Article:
Copyright 2001 Reed Business Information, Inc.

Review

“In Flusser, we’ve found our Wittgenstein. By that I mean, in the ways that 1960s conceptual artists found his Philosophical Investigations as granting them the necessary permission to see the world around them with fresh eyes, Flusser’s forays into media have framed, theorized, and unpacked the new complexities of our digital world. By empirically questioning received knowledge and recasting it within crisp lines of history and logic, he’s made the digital legible in a time when its theorization is occluded and murky to say the least. Like de Kooning’s famous statement: ‘History does not influence me. I influence it,’ it’s taken Flusser’s analog-based investigations in the twentieth century to show how to be in the digitally soaked twenty-first.”
(Kenneth Goldsmith Los Angeles Review of Books)
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Product Details

  • Paperback: 176 pages
  • Publisher: Reaktion Books (October 2000)
  • Language: English
  • ISBN-10: 1861890761
  • ISBN-13: 978-1861890764
  • Product Dimensions: 4.2 x 0.5 x 7.8 inches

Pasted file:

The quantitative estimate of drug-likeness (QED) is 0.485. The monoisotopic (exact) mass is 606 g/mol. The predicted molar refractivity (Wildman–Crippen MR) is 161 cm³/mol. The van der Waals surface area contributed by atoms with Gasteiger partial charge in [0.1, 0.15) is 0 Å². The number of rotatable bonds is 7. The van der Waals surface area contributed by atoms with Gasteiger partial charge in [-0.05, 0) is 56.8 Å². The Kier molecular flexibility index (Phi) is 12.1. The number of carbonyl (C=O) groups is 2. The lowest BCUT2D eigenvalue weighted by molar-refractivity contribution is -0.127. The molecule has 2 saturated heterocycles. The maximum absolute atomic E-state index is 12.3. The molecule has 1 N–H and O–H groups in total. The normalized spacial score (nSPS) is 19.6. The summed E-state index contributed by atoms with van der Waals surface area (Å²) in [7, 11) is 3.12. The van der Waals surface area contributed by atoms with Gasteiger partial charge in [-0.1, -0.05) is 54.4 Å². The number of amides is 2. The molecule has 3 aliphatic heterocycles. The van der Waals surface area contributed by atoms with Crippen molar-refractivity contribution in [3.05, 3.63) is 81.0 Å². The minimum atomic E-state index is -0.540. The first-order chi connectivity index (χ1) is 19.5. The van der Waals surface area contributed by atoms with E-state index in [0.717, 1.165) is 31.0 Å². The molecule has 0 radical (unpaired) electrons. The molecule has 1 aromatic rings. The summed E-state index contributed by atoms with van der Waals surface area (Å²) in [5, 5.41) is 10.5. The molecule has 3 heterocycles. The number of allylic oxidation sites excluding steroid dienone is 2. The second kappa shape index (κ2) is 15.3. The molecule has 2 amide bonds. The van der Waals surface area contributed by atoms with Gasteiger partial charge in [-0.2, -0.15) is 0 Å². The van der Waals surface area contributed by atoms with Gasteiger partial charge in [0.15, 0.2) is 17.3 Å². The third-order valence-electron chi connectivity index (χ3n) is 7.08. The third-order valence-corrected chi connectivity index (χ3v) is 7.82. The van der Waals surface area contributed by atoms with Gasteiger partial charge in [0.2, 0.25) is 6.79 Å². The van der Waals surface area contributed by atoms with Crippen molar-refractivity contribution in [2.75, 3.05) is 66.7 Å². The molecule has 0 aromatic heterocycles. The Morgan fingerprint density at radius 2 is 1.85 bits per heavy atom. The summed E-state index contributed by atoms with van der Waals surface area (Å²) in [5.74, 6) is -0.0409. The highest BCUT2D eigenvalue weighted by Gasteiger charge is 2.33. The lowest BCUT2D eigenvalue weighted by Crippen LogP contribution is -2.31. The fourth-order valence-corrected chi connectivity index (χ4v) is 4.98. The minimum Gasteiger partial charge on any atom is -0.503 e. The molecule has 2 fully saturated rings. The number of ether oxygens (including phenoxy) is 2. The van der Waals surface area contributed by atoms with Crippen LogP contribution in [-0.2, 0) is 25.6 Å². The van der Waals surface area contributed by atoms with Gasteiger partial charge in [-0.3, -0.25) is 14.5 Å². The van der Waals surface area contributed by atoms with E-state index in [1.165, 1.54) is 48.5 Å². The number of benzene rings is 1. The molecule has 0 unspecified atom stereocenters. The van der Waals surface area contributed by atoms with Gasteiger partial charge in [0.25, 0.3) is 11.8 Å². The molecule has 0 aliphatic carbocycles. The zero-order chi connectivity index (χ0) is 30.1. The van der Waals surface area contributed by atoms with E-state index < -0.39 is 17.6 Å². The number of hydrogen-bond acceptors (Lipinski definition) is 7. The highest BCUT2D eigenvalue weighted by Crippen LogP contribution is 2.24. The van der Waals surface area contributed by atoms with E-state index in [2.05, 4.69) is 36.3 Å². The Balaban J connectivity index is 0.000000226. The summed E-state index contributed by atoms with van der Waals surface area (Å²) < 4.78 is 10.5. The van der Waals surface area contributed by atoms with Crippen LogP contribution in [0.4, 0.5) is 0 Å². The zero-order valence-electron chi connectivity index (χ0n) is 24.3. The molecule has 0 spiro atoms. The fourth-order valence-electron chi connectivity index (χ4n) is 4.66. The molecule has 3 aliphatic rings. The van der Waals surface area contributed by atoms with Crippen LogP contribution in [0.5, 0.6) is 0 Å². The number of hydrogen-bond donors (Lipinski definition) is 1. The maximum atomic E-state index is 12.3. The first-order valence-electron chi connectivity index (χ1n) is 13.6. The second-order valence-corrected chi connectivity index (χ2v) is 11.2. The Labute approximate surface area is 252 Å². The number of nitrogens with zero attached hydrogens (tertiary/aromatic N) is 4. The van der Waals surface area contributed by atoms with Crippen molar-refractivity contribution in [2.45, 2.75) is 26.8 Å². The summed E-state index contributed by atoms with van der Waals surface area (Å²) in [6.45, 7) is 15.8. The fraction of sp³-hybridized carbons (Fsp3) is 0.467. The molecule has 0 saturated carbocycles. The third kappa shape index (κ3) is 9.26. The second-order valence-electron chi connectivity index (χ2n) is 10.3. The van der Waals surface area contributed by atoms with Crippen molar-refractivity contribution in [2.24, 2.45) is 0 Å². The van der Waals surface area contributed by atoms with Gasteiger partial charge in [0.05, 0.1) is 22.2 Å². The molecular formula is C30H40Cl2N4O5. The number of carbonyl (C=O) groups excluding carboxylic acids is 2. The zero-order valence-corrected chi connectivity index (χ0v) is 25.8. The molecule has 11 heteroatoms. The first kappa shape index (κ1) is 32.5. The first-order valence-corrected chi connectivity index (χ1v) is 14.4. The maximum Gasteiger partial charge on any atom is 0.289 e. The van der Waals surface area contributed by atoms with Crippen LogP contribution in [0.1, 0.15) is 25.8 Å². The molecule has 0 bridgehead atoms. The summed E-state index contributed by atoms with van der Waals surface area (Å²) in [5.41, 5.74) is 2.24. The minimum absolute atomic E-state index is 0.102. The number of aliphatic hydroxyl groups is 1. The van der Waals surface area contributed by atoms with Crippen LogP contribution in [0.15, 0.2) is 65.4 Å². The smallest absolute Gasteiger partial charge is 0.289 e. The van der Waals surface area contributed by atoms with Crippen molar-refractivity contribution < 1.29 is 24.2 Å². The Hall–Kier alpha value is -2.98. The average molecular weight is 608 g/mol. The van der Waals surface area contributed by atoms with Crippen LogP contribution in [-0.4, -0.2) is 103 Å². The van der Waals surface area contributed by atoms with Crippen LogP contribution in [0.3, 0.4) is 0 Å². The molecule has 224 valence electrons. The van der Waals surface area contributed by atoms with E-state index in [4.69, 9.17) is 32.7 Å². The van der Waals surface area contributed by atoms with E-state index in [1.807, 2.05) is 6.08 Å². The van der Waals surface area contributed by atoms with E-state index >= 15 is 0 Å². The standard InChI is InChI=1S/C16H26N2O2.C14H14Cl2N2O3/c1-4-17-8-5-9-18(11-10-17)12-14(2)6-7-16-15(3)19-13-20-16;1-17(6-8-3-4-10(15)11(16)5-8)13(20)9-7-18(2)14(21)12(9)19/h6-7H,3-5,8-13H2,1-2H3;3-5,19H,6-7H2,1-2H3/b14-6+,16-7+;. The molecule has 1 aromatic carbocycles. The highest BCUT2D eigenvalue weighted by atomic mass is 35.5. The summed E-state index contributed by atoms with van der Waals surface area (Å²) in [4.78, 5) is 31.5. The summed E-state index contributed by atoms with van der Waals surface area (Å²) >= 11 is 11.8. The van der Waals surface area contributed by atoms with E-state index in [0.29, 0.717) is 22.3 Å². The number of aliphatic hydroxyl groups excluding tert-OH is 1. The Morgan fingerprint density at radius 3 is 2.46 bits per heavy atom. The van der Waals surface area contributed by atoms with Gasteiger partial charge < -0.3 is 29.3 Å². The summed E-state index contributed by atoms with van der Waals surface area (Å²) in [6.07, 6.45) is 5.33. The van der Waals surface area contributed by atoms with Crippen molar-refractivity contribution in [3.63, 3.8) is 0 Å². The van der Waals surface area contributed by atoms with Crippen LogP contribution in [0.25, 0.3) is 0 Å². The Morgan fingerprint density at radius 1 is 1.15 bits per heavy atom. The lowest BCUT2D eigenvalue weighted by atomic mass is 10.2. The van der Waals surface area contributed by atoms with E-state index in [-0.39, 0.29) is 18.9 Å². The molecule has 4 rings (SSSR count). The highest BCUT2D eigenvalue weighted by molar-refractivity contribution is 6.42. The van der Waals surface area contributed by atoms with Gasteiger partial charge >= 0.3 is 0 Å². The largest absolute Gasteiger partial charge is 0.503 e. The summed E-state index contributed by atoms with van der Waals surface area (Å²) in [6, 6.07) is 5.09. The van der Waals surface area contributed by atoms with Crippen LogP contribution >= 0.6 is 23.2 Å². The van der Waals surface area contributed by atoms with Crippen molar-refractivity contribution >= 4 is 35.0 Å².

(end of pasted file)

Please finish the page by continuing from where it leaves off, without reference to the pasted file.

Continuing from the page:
• Shipping Weight: 3.2 ounces (View shipping rates and policies)
  • Average Customer Review: 4.5 out of 5 stars  See all reviews (11 customer reviews)
  • Amazon Best Sellers Rank: #147,385 in Books (See Top 100 in Books)

More About the Author

Vilém Flusser (1920-1991) was born in Prague; emigrated to Brazil, where he taught philosophy and wrote a daily newspaper column; and later moved to France. Among his many books that have been translated into English are Does Writing Have a Future?, Into the Universe of Technical Images, and Writings, all from Minnesota.

Customer Reviews

Most Helpful Customer Reviews

9 of 13 people found the following review helpful By R. M. Van Boeschoten on November 15, 2009
Format: Paperback
This book by Flusser is so densely written that it is a joy to come to it again and again. It gives you a deep understanding of photography and of camera's. The digital culture cannot be properly understood without this philosophical work. Culture and technology are framed in a precise and fascinating manner.
For anyone interested in digital culture this is a must.
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2 of 3 people found the following review helpful By Don Bronson on December 12, 2013